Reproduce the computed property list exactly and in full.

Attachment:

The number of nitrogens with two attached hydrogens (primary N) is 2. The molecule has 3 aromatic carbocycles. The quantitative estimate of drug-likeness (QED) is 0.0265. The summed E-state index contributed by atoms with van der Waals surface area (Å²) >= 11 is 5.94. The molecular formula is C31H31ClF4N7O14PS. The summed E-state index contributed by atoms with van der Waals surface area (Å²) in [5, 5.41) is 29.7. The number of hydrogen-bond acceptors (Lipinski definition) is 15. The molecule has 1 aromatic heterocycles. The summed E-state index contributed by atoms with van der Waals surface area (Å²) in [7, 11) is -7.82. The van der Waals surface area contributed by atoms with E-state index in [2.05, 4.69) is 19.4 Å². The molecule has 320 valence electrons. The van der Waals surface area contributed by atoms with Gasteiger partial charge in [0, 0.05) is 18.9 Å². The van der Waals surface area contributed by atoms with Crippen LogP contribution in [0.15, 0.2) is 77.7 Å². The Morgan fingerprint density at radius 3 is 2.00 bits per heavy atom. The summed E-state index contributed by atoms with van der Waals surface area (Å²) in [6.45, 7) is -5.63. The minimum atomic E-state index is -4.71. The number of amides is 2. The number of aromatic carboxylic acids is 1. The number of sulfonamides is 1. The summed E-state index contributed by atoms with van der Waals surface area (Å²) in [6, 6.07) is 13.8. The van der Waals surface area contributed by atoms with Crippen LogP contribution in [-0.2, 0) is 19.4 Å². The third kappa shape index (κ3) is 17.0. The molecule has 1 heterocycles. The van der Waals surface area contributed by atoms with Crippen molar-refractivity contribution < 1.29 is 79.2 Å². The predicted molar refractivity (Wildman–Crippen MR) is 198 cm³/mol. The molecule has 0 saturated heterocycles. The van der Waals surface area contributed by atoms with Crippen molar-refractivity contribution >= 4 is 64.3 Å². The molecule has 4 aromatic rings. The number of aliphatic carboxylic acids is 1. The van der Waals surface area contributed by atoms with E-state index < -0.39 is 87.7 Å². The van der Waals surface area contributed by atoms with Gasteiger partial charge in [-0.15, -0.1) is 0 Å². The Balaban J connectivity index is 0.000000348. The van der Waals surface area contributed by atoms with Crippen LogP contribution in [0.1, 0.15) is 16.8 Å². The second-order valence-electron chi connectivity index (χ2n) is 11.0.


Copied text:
The number of nitrogens with two attached hydrogens (primary N) is 2. The molecule has 3 aromatic carbocycles. The quantitative estimate of drug-likeness (QED) is 0.0265. The summed E-state index contributed by atoms with van der Waals surface area (Å²) >= 11 is 5.94. The molecular formula is C31H31ClF4N7O14PS. The summed E-state index contributed by atoms with van der Waals surface area (Å²) in [5, 5.41) is 29.7. The number of hydrogen-bond acceptors (Lipinski definition) is 15. The molecule has 1 aromatic heterocycles. The summed E-state index contributed by atoms with van der Waals surface area (Å²) in [7, 11) is -7.82. The van der Waals surface area contributed by atoms with E-state index in [2.05, 4.69) is 19.4 Å². The molecule has 320 valence electrons. The van der Waals surface area contributed by atoms with Gasteiger partial charge in [0, 0.05) is 18.9 Å². The van der Waals surface area contributed by atoms with Crippen LogP contribution in [0.15, 0.2) is 77.7 Å². The Morgan fingerprint density at radius 3 is 2.00 bits per heavy atom. The summed E-state index contributed by atoms with van der Waals surface area (Å²) in [6.45, 7) is -5.63. The minimum atomic E-state index is -4.71. The number of amides is 2. The number of aromatic carboxylic acids is 1. The number of sulfonamides is 1. The summed E-state index contributed by atoms with van der Waals surface area (Å²) in [6, 6.07) is 13.8. The van der Waals surface area contributed by atoms with Crippen LogP contribution in [-0.2, 0) is 19.4 Å². The third kappa shape index (κ3) is 17.0. The molecule has 1 heterocycles. The van der Waals surface area contributed by atoms with Crippen molar-refractivity contribution < 1.29 is 79.2 Å². The predicted molar refractivity (Wildman–Crippen MR) is 198 cm³/mol. The molecule has 0 saturated heterocycles. The van der Waals surface area contributed by atoms with Crippen molar-refractivity contribution >= 4 is 64.3 Å². The molecule has 4 aromatic rings. The number of aliphatic carboxylic acids is 1. The van der Waals surface area contributed by atoms with E-state index < -0.39 is 87.7 Å². The van der Waals surface area contributed by atoms with Gasteiger partial charge in [-0.15, -0.1) is 0 Å². The Balaban J connectivity index is 0.000000348. The van der Waals surface area contributed by atoms with Crippen LogP contribution in [0.1, 0.15) is 16.8 Å². The second-order valence-electron chi connectivity index (χ2n) is 11.0.